Clinical studies never looked so good: for a few hours on Thursday in a beach town near Barcelona some 400 people said adios to pandemic distancing and partied like it was 2019 -- all in the name of science.
Masks were the only visible sign of the times as participants were given free reign to bar hop, dance and drink indoors and outdoors at cafes and clubs along a 400 metre stretch of street in the town of Sitges.
The aim of the study: to test whether clubs can reopen without posing a threat of contagion.
Besides agreeing to wear either FFP2 or surgical masks, revellers were required to present a negative antigen test taken a few hours prior to the study.
"When I saw there was finally the chance to go and party I didn't think twice," happy participant Nuria Miralpeix, 38, told AFPTV.
"The last time I went out was in March 2020. Since then I've been shut in and now I feel like a student who's dying to party on a Thursday!" added the financial director, smiling.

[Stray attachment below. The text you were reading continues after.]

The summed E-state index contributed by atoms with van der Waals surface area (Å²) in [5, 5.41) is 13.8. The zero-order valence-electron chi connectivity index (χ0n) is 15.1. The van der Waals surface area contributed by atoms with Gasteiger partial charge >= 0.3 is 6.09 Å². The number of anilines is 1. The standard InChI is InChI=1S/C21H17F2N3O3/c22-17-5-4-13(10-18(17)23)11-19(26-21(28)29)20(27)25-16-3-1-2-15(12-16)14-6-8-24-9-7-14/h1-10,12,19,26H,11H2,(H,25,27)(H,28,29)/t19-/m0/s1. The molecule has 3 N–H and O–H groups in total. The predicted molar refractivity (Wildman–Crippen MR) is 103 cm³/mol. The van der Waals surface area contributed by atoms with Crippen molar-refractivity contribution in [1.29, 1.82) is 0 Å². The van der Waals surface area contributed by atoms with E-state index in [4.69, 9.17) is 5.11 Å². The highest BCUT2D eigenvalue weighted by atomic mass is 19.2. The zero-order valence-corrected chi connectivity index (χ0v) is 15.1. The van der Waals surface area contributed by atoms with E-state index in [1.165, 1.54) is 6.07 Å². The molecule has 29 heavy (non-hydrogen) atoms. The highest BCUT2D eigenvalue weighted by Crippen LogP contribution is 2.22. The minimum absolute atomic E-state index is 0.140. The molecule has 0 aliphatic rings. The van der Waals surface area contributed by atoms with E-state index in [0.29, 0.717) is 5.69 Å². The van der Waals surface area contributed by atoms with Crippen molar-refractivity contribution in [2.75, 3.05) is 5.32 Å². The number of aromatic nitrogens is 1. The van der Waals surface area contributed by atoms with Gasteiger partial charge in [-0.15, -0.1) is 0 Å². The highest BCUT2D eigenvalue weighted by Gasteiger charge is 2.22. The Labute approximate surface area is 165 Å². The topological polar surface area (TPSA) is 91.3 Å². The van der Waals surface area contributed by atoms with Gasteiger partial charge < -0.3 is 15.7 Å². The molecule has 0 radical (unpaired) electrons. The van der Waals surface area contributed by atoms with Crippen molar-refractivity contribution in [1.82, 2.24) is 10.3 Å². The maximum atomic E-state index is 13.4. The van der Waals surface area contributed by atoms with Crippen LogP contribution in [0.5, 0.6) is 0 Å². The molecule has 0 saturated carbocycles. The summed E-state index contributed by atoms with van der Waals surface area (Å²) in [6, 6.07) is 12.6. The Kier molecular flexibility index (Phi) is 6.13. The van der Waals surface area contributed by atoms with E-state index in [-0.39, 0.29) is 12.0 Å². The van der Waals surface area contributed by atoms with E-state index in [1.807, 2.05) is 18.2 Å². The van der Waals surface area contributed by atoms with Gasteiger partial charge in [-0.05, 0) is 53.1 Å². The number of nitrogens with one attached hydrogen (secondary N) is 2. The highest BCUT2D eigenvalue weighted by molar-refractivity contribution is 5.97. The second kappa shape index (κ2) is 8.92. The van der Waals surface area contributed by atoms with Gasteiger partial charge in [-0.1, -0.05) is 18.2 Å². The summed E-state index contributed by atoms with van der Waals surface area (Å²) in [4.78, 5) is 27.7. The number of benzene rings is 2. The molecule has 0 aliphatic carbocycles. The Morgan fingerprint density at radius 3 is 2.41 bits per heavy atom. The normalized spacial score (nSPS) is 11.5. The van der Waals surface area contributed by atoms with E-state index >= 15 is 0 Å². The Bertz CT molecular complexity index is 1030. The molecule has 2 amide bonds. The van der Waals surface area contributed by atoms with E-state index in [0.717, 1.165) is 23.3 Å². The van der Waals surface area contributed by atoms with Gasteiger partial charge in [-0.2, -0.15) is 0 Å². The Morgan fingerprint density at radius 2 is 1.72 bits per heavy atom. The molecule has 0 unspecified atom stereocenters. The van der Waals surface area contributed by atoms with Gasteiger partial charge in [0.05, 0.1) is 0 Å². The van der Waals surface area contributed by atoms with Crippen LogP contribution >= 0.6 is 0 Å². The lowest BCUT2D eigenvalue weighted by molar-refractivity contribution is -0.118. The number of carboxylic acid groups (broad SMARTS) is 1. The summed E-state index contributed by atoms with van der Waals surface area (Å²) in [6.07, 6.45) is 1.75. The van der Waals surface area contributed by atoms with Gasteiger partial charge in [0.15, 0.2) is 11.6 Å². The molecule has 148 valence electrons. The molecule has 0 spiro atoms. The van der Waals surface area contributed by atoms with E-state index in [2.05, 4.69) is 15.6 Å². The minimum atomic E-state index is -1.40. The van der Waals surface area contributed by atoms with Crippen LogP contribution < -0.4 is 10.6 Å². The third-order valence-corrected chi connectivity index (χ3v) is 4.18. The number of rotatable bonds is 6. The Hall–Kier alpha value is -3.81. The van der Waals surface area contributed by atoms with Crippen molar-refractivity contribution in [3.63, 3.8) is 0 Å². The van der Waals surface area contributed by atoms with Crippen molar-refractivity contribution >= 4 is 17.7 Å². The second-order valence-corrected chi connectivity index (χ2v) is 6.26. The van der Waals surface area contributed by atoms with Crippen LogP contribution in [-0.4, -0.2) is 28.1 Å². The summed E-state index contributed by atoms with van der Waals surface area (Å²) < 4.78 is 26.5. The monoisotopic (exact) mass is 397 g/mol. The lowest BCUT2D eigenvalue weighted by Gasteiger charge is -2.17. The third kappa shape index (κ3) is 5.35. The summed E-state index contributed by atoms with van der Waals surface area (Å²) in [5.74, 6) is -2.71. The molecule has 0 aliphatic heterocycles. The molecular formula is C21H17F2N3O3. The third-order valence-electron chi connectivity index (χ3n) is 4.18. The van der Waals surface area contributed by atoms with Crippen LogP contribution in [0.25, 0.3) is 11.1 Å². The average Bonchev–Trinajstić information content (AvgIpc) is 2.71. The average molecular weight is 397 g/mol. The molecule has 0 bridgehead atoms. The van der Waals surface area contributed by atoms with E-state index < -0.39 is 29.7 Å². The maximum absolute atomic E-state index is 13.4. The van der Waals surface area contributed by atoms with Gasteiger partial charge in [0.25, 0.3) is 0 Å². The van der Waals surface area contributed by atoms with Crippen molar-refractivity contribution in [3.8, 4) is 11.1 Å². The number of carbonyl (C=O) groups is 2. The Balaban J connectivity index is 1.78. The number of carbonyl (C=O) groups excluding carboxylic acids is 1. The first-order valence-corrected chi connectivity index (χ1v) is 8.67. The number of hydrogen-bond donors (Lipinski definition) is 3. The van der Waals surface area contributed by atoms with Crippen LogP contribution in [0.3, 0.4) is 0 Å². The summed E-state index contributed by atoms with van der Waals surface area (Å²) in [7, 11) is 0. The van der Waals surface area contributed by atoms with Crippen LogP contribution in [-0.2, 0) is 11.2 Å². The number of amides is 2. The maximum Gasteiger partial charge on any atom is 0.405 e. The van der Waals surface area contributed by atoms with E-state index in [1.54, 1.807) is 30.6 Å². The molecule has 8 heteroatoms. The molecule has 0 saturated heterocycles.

Though the feeling of freedom only lasts a few hours, Edgar, 37, said one must "take advantage."
The street in Sitges hosting the study is known historically for its nightlife. Parties here provided a safe space for homosexuals when they were persecuted under the Franco dictatorship from 1939 until 1975.
Organisers requested that participants respect social distancing for five days after the study to eliminate the risk of contamination.
Then another antigen test will reveal whether the party was responsible for any new cases.
Clubs and bars in Catalonia were barely able to open for one month between last spring's confinements and new measures imposed in July.
"This clinical study should open the way for the return of nightlife -- the only sector that remains completely shut down," regional health official Marc Armengol said.
Sponsored by the city and Catalonian health officials, the experiment follows two other studies conducted during concerts in Barcelona.
In December a team of researchers carried out a pilot project that brought together 500 previously-tested revellers who were able to dance without social distancing -- but with masks.
Days later, none of the participants had contracted Covid-19.
At the end of March another test concert brought together some 5,000 people with organisers saying there was "no sign" of contagion afterwards.